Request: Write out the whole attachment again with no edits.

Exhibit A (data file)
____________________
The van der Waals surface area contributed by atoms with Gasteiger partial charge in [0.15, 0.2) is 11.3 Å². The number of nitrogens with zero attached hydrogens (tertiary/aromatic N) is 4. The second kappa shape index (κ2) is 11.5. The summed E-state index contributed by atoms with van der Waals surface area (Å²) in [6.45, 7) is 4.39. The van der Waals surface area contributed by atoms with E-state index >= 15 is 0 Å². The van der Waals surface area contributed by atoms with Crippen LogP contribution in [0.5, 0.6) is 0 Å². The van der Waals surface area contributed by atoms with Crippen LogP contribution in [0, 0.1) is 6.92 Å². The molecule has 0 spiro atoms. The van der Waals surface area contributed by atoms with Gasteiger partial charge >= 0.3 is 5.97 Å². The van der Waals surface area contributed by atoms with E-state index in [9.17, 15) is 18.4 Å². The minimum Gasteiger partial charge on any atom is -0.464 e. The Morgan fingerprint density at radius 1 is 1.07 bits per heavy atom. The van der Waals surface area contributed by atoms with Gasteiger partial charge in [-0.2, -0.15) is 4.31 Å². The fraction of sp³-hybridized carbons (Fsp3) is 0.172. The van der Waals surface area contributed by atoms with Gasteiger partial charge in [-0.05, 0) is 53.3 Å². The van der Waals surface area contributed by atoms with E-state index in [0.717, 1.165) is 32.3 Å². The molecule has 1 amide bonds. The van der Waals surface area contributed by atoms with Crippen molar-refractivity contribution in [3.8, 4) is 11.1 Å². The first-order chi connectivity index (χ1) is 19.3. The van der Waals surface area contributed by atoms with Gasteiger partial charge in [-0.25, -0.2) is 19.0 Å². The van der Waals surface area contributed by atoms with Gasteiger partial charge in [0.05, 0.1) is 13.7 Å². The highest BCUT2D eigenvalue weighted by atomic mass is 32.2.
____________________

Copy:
The van der Waals surface area contributed by atoms with Gasteiger partial charge in [0.15, 0.2) is 11.3 Å². The number of nitrogens with zero attached hydrogens (tertiary/aromatic N) is 4. The second kappa shape index (κ2) is 11.5. The summed E-state index contributed by atoms with van der Waals surface area (Å²) in [6.45, 7) is 4.39. The van der Waals surface area contributed by atoms with E-state index >= 15 is 0 Å². The van der Waals surface area contributed by atoms with Crippen LogP contribution in [0.5, 0.6) is 0 Å². The van der Waals surface area contributed by atoms with Crippen LogP contribution in [0, 0.1) is 6.92 Å². The molecule has 0 spiro atoms. The van der Waals surface area contributed by atoms with Gasteiger partial charge >= 0.3 is 5.97 Å². The van der Waals surface area contributed by atoms with E-state index in [9.17, 15) is 18.4 Å². The minimum Gasteiger partial charge on any atom is -0.464 e. The Morgan fingerprint density at radius 1 is 1.07 bits per heavy atom. The van der Waals surface area contributed by atoms with Gasteiger partial charge in [-0.2, -0.15) is 4.31 Å². The fraction of sp³-hybridized carbons (Fsp3) is 0.172. The van der Waals surface area contributed by atoms with Gasteiger partial charge in [-0.05, 0) is 53.3 Å². The van der Waals surface area contributed by atoms with E-state index in [0.717, 1.165) is 32.3 Å². The molecule has 1 amide bonds. The van der Waals surface area contributed by atoms with Crippen molar-refractivity contribution in [3.8, 4) is 11.1 Å². The first-order chi connectivity index (χ1) is 19.3. The van der Waals surface area contributed by atoms with Gasteiger partial charge in [-0.25, -0.2) is 19.0 Å². The van der Waals surface area contributed by atoms with Gasteiger partial charge in [0.05, 0.1) is 13.7 Å². The highest BCUT2D eigenvalue weighted by atomic mass is 32.2.